Hi, I am Iam. I am a penaholic, and here is my story.
My addiction started late 2014, when an office mate of mine gave me a Daiso fountain pen; a relatively inexpensive model. At first I didn't know how to use it, as it took a certain angle and pressure for the ink to flow. Eventually I was enjoying the pen, and I noticed that the callous I had on my right middle finger was subsiding. When the ink ran out, I made the mistake of refilling it with stamping ink. I inadvertently clogged the feed and the pen died.
Then on Christmas 2014, that same office mate gifted me with my first proper fountain pen: a Sailor Lecoule. Still an entry-level pen, but on the mid-range price range. I was using the pen during my grocery shopping for Christmas dinner when I accidentally dropped the pen, nib down, which bent the nib. I was able to service the pen at Scribe Writing Essentials (SM Aura branch), but it took an excruciating three months before the nib was replaced (albeit free of charge). Because of that accident, I got to research all about fountain pens, how to clean and maintain them, and what are the different types and brands. I also registered on local groups and forums of fountain pen enthusiasts, so I could learn more about the craft.
Needless to say, all these efforts brought me to where I was now: the happy owner of fourteen fountain pens.
I won't bore you with the technicalities of fountain pens, nor will I try to convince you of the superiority of this writing instrument over the regular ball point/ gel/ tech pens. I just wanted to share photos of my current acquisitions, and share some tips to those who are interested in jumping into the rabbit hole with me.
First off, let me introduce to you the pens I have that are currently inked.
|L-R: Monteverde Artista Crystal, unbranded Taiwanese Pen from NBS,|
TWSBI Classic (Black), Lamy ST, Pilot 78G
The Monteverde Artista Crystal and TWSBI Classic (Black) are my recent acquisitions. I bought them 2++ weeks ago from Goulet Pens and had it delivered to an office mate currently onsite in the States. She had a friend who visited her, who was the one to brought my purchase back to the Philippines. The two pens were just freshly inked this morning.
|This pen is my first true demonstrator. Even the feed is transparent!|
|I've been hearing raves about the filling mechanism of TWSBI|
fountain pens, so I had to get one for myself.
Right now, maaatim ko lang bumili ng fountain pen up to the mid-range price level. Low-range would cost from 100 PhP to 1,000 PhP. Mid-range would cost 1,000 PhP to 5,000 PhP. Anything above that range, I feel that I'd rather waste the money on shoes, bags, or cosmetics instead.
Also, I'm not too particular of the brand (yet), since I'm still in the phase of discovering what type of fountain pen am I most comfortable with. Do I like fine, medium, or broad nibs? Do I want firm nibs or nibs that flex? Cartridge, converters, or a dedicated filling mechanism? Fat or thin body? Demonstrator or not? Ebonite or acrylic? What body color? Oh, the options are endless!
|This one I got from National Bookstore for 250 PhP. A decent writer,|
takes standard cartridges.
One thing I noticed is that the nib thickness of Japanese fountain pens (i.e. Sailor, Pilot, etc) is different from the nib thickness of other fountain pens. A fine nib German fountain pen like Lamy writes thicker than a fine nib Japanese fountain pen like Pilot. I prefer Japanese Fine over the others, but I still lack the skill to wield such delicate instrument with care.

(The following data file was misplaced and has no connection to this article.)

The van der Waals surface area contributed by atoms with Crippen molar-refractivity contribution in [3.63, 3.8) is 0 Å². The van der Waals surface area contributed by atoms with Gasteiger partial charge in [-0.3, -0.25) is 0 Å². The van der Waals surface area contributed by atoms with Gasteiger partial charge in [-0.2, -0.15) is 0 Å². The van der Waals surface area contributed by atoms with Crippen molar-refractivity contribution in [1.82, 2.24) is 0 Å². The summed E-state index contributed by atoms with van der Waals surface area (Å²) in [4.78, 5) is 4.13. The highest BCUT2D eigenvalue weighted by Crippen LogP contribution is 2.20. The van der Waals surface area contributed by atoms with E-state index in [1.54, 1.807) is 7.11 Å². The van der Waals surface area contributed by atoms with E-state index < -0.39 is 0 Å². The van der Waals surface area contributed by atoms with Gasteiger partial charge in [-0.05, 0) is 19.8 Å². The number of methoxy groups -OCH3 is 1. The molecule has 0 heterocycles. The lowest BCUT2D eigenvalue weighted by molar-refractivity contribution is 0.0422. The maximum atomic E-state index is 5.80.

|This one is my EDC (i.e. Everyday Carry) for my KISLAP notebook|
as the body is thin enough for quick note-taking.
|A decent entry-level pen as well, but this one initially comes with|
an aerometric converter (i.e. rubber sac filler).
As you can see from above, my penmanship still sucks even if I use a fountain pen. Still, I'm hoping that I may improve it gradually through practice. The ease of writing with an instrument that gives consistent ink flow with the least of pressure, partnered with the discipline of holding the pen correctly to ensure proper ink flow, will hopefully help me attain this goal.
Now, for my non-inked pens in the sidelines:
|L-R: Noodler's Ahab, Noodler's Konrad, a vintage Waterman 58 (I think),|
Kaweco Ice Sport, Sailor Lecoule, Schneider Voyager, Jinhao x450,
Pilot (capless) Decimo, a vintage Marlowe pen (probably a company giveaway)
For now, I have no future plans to add to my collection. Sure, fourteen pens may be a small number compared to what other pen enthusiasts have, but I think that I should concentrate more on having some quality time with my current pens before thinking about buying new ones.
But if YOU are interested in starting a collection of your own, I am a willing enabler. :) Here are some tips I can share when searching for fountain pens:
- In-store pens can be bought in the Philippines. Check out your nearest National Bookstore, Scribe Writing Essentials, Fully Booked, or Power Books for options. Some brands are exclusive to a particular store.
- Old Manila is also a nice place to check out fountain pens. One of the more popular stores, usually mentioned in local fountain pen groups is Cosmos Bazar, located near Binondo Church. Google Maps details below.
- Join local fountain pen groups, as there are monthly pen meets and occasional pen sales announced in the forums. Fountain Pen Network Philippines has a very active forum and FB Group.
- Browse local online crafts stores, usually the sell a few fountain pen models. Here are a few:
- Ebay.ph has some local listings of fountain pen items. I was able to purchase my Schneider Voyager and vintage Marlowe from here.
- You may also buy from international online stores (Amazon or Goulet Pens to name a few), and use services such as Johnny Air or LBC Shipping Cart to have your purchases shipped to the Philippines.